ISLETA — The name Miguel H. Trujillo probably isn’t well known to many New Mexicans, but his contribution to Native voting rights in the state and across the nation are immeasurable.
After returning from serving in World War II, Trujillo decided it was time to be a registered voter and help shape the country he had defended. The Marine veteran traveled to the Valencia County clerk’s office, where then Clerk Eloy Garley told him he wasn’t allowed to register.
Trujillo, a member of the Isleta Pueblo, who along with the majority of New Mexico Natives, was considered an “Indians not taxed” by the state’s constitution and was prohibited from voting. So, Trujillo took the county to court, challenging that just because he didn’t pay property taxes on Pueblo lands he lived on, didn’t mean he should be disenfranchised.
On Aug. 3, 1948, a panel of three federal judges agreed, and 24 years after being granted citizenship, Natives in New Mexico were given the right to vote.
Over the years, the Pueblo of Isleta Veterans Association had held small celebrations, honoring Trujillo as a veteran and voting rights advocate, but he hadn’t really been showcased, said Pueblo of Isleta Gov. Vernon Abeita.
Earlier this year, Abeita and other pueblo officials connected with the New Mexico Humanities Council, which offered a grant to put together a celebration of Trujillo.
“We planned this in about six weeks,” Abeita said with a laugh. “It was a lot of stress but a successful event.”
On Wednesday, Aug. 3, Pueblo members and speakers gathered to honor and celebrate the monumental court decision that was Trujillo vs. Garley at the inaugural Miguel Trujillo Day. Abeita said the Pueblo plans to make this an annual event.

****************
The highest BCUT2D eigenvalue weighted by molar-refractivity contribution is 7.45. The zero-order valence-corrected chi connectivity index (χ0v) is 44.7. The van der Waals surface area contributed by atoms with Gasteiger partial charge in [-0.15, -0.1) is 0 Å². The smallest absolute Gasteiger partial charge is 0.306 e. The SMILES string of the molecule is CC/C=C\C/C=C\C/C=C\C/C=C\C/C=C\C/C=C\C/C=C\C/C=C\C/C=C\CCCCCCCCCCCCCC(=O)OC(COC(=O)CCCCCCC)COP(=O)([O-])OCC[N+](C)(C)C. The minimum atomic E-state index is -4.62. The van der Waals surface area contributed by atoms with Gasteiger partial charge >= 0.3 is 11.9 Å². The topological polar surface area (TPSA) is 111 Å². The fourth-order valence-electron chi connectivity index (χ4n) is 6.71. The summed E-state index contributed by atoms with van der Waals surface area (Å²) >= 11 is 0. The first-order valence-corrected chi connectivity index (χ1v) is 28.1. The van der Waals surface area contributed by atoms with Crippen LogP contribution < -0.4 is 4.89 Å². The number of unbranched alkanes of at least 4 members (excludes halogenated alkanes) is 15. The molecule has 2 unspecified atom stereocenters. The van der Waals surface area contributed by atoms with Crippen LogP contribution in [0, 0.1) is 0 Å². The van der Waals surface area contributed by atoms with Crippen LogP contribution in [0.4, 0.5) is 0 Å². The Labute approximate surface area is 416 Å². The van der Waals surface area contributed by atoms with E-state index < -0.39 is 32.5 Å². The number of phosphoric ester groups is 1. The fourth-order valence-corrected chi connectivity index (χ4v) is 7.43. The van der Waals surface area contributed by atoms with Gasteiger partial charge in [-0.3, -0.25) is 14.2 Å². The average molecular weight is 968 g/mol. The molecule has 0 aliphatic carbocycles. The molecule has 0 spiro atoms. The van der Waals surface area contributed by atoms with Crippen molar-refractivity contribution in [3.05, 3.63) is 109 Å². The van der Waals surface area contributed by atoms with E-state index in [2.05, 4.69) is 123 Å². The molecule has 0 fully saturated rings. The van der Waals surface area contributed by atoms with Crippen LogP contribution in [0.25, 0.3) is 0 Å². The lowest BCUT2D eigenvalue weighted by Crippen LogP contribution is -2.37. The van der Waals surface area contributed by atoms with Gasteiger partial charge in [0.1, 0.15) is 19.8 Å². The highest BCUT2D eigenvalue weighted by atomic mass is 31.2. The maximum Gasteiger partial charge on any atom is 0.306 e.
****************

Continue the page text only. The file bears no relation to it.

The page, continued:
“We want to have people talk about Miguel and to continuously have our Native people understand where our voting rights came from,” the governor said. “Myself, I didn’t know. Just because I was a New Mexican or an American, I thought that gave me (voting) rights. Not so. This is kind of where it all started.”
Pat Abeita, granddaughter of Trujillo, said she wasn’t sure if he really understood the impact his actions had because no one acknowledged him.
“No one acknowledged what he did. So when this happened and here we are today, how many years later celebrating what he did, I can’t imagine how many sacrifices he made just to reach that point,” Pat Abeita said.
She called her grandfather a kind, simple, good-hearted man, who emphasized the importance of education to his family as well as serving the community.
“We’ve all chosen service careers to help on another, to help our people,” she said. “I just encourage all of you to recognize the importance of voting, and what it means to our people. With our voice and our vote, we can make a difference, not only here locally, but on the state and national level.
“It’s hard to think of my grandfather as (a civil rights leader) but hearing people talk about him and hearing the history of him, he was and we take pride and hopefully carrying on his legacy.”
When his grandchildren were old enough to vote, Trujillo made sure they were educated voters, said his granddaughter, Karen Waconda.
“He educated me on how to read a ballot. He went with all of us to go learn how to vote,” Waconda said. “We had to do the research, look at newspaper clippings. Who is this person we’re voting for? What do they stand for?”
Mandy Hill, New Mexico state election director, delivered remarks on behalf of New Mexico Secretary of State Maggie Toulouse Oliver.
“The legacy of Mr. Trujillo is one of dignity, sacrifice and unwavering dedication to furthering the civil rights of Native Americans,” Hill said.
She also announced during the 2022 National Association of Secretaries of State Conference, Toulouse Oliver submitted Trujillo for the Margaret Chase Smith American Democracy Award, and Trujillo, who died in 1989, was selected to be this year’s recipient. The award will be presented at the NASS 2023 Winter Conference in Washington, D.C.